The RECIRCULATE team is pleased to welcome Dr Abdul-Rauf Malimanga Alhassan to the project. Abdul-Rauf will be leading the implementation of experiments assessing the effects of microbial dynamics in Ghanaian rice cultivars on greenhouse gas (GHG) emissions. This experiment will take place at the CSIR Crops Research Institute in Kumasi, Ghana and is under WP3: Water for food production, interacting with Work Package 5: Water: pathogens and health. The experiment will test the effects of three factors:
- Irrigation type: “Continuous Irrigation” vs. “Alternate Wetting and Drying”
- Crop Genotype: “Improved Variety” vs. “Local Variety”
- Nutrient source: “Organic fertilizer” vs. “Synthetic Fertilizer”
on soil microbial dynamics and their relationship with GHG emissions.
The hypothesis of this study is that novel irrigation techniques such as alternate wetting and drying (AWD) will affect soil microbial functions and crop physiology, culminating in reduced emissions of GHGs without compromising crop yield. The aim is to understand the mechanisms involved in these processes. The expected results are the physiological response of the crop to the imposed treatments such as stomata conductance, chlorophyll content, and relative leaf water content. Soil water content, soil temperature, soil organic carbon and nitrogen, microbial diversity and gene functions are being monitored while GHG emissions such as CO2, N2O and CH4 are also quantified.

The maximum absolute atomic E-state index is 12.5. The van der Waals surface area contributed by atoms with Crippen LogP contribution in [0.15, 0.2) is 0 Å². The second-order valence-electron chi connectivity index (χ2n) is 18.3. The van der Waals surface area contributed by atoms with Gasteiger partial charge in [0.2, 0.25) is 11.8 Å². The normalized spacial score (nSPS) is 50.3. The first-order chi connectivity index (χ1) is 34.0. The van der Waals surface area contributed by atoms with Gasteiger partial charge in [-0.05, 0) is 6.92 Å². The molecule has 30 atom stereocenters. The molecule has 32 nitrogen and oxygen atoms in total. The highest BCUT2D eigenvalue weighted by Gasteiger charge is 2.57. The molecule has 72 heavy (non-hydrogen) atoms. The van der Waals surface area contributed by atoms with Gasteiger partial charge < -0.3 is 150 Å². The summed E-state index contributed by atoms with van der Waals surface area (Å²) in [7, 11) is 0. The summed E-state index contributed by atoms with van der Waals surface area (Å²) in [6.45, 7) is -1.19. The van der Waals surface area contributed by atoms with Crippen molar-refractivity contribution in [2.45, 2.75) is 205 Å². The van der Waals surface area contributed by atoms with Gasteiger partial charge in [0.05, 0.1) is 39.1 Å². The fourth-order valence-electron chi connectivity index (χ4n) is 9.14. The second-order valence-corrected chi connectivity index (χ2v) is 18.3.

|Abdul-Rauf Malimanga Alhassan previously worked as an Agricultural Engineer in the Fhana Ministry of Food and Agriculture, he was also seconded to a number of projects such as “Project for Sustainable Development of Rainfed Lowland Rice Production” and the “EDAIF Rice Project”, overseeing land development of project demonstration sites and designing water harvesting structures on rice fields as well as conducting training for field staff and farmers on soil and water conservation practices. He has a PhD in Soil and Water Conservation with focus on Conservation Agriculture from Gansu Agricultural University (China), where he studied the effects of tillage practices on soil quality, crop productivity and greenhouse gas emissions.|